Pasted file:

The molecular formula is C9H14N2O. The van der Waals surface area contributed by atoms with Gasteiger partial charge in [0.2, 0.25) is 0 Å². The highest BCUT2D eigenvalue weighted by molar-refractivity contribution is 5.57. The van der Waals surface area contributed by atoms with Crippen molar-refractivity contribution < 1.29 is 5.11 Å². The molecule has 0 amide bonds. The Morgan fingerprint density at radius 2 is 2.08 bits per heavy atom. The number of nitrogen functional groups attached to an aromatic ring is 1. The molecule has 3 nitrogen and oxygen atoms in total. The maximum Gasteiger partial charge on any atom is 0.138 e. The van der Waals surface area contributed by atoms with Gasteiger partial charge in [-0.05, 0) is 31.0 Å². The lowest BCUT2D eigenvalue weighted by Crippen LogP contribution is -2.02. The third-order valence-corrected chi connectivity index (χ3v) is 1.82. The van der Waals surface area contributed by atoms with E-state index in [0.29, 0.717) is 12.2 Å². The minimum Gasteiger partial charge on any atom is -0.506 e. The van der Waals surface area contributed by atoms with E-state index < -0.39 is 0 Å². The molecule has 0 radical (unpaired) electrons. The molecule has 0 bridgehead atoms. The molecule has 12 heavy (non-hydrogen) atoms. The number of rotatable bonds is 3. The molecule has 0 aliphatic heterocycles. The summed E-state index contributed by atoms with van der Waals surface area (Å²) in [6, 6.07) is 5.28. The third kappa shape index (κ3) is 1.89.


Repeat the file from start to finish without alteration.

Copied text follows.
The molecular formula is C9H14N2O. The van der Waals surface area contributed by atoms with Gasteiger partial charge in [0.2, 0.25) is 0 Å². The highest BCUT2D eigenvalue weighted by molar-refractivity contribution is 5.57. The van der Waals surface area contributed by atoms with Crippen molar-refractivity contribution < 1.29 is 5.11 Å². The molecule has 0 amide bonds. The Morgan fingerprint density at radius 2 is 2.08 bits per heavy atom. The number of nitrogen functional groups attached to an aromatic ring is 1. The molecule has 3 nitrogen and oxygen atoms in total. The maximum Gasteiger partial charge on any atom is 0.138 e. The van der Waals surface area contributed by atoms with Gasteiger partial charge in [-0.05, 0) is 31.0 Å². The lowest BCUT2D eigenvalue weighted by Crippen LogP contribution is -2.02. The third-order valence-corrected chi connectivity index (χ3v) is 1.82. The van der Waals surface area contributed by atoms with E-state index in [0.29, 0.717) is 12.2 Å². The minimum Gasteiger partial charge on any atom is -0.506 e. The van der Waals surface area contributed by atoms with E-state index < -0.39 is 0 Å². The molecule has 0 radical (unpaired) electrons. The molecule has 0 bridgehead atoms. The molecule has 12 heavy (non-hydrogen) atoms. The number of rotatable bonds is 3. The molecule has 0 aliphatic heterocycles. The summed E-state index contributed by atoms with van der Waals surface area (Å²) in [6, 6.07) is 5.28. The third kappa shape index (κ3) is 1.89.